3. Field investigation of deposits
Published:January 01, 2001
The location of aggregate materials through the appraisal of geological and geotechnical information and the eventual selection of sites from which to extract them, requires the collation of data from many sources through desk studies, followed by field reconnaissances and the evaluation of prospects to the necessary level of geological assurance. After the identification of a possibly useful deposit, further, more specific investigations of its physical and mechanical characteristics may confirm that it is potentially useful as aggregate, i.e. it is a resource (McKelvey 1972), and that certain parts of it may be capable of being worked at a profit in prevailing market conditions and so may be regarded as a reserve (§3.7.2).
Whilst the main objective of this section is to outline methods for investigating and reporting on possible sources of aggregate, some attention is also given to operational, commercial, environmental and planning matters which, along with the geological factors, have to be considered by the engineer or geologist during the assessment of reserves for a quarrying prospect.
Thus, previously unreleased records of mining and quarrying operations, former aggregate workings or of investigations for them or for civil engineering works such as major road schemes, may be relevant, along with land use or soil surveys for agricultural purposes, old topographic maps and even local oral tradition from well sinkers, farmers and the local population (Chaplow 1975).
Although the assembly of published and unpublished data will draw primarily on the collation of available previous geological and geotechnical
Figures & Tables
Aggregates: Sand, gravel and crushed rock aggregates for construction purposes
In 1985, the Geological Society published Aggregates as the first volume in its Engineering Geology Special Publication series. It met with immediate acclaim, being awarded the Brewis Trophy by SAGA in 1986.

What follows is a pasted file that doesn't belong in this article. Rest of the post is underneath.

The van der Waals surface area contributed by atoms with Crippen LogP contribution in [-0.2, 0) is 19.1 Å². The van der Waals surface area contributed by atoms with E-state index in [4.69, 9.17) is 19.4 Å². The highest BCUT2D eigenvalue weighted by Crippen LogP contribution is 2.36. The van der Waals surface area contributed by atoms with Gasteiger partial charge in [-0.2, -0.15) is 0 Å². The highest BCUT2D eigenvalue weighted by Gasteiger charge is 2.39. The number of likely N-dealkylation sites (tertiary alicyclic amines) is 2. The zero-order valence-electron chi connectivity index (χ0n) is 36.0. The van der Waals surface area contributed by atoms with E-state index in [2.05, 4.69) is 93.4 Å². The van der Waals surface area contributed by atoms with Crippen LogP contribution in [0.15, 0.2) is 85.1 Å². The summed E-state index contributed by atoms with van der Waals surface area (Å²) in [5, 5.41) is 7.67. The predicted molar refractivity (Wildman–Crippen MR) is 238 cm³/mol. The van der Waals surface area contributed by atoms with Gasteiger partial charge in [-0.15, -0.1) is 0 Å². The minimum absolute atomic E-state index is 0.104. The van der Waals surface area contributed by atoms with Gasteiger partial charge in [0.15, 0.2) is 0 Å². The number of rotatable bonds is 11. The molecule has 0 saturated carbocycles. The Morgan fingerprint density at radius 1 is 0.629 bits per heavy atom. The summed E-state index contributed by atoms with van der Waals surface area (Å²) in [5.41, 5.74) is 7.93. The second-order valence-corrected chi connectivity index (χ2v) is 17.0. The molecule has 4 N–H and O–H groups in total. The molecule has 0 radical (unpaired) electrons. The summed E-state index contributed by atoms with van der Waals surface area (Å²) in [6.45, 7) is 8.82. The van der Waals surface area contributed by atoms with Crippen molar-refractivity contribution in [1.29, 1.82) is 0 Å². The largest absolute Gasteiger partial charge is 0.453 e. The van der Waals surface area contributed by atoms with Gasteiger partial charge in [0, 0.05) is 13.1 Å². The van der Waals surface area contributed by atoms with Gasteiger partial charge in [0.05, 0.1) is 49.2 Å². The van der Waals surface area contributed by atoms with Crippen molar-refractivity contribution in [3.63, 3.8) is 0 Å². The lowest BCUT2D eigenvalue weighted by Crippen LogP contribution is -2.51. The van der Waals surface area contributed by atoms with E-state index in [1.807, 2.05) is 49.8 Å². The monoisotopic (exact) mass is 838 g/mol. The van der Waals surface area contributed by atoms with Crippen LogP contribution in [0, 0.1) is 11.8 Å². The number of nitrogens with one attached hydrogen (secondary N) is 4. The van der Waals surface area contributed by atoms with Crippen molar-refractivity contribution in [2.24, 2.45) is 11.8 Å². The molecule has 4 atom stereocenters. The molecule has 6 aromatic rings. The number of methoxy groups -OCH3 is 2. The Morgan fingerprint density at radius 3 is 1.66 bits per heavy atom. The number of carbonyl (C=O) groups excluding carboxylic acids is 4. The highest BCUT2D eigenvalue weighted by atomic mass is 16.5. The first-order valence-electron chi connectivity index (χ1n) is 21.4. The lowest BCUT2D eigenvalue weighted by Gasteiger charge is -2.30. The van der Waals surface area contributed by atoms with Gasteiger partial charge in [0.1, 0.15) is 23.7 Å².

“If your work involves the use of aggregates, buy this book and read no further; this volume will be an essential and valuable reference that you will use for many years.” (Canadian Geotechnical Journal 1988)
In 1989, the working party whose work had resulted in the publication of Aggregates was reconvened to revise, update and extend their report. Each chapter was reviewed by independent referees. The second and greatly improved edition, published in 1993 and reprinted in 1998, represented the distillation of a vast body of knowledge and experience held not only by the members of the working party, but also by many international experts, scientists and engineers who contributed as reviewers, referees and corresponding authors.
Owing to continued demand for this unique reference book, a group of aggregate specialists was convened in 1999 in order to review thoroughly and update Aggregates for this third edition.
Outline of contents: Introduction; Occurrences; Field investigations; Extraction; Processing; Classification; Testing; Aggregates for concrete; Aggregates for mortar; Unbound aggregates; Bituminous bound aggregates; Rail ballast; Filter media; Appendix: Aggregate properties; Glossary; Index.
Working Party Members and/or third edition Reviewers: Mr L. Collis (formerly Sandberg); Professor P. G. Fookes (Chairman; consulting engineering geologist), Mr R. A. Fox (formerly RMC Aggregates (UK) Ltd), Professor G. P. Hammersley (formerly Laing Technology Group, now BRE), Mr P. M. Harris (formerly BGS), Dr I. E. Higginbottom (formerly Wimpey Environmental Ltd), Mr J. Lay (RMC Aggregates (UK) Ltd), Dr G. Lees (formerly University of Birmingham), Mr D. I. Roberts (Land and Mineral Resource consultants), Mr A. R. Roeder (formerly British Cement Association), Dr I. Sims (Secretary; formerly Sandberg, now STATS Limited), Dr M. R. Smith (formerly Imperial College, now the Institute of Quarrying), Dr R. G. Thurrell (formerly BGS), Dr G. West (formerly TRL).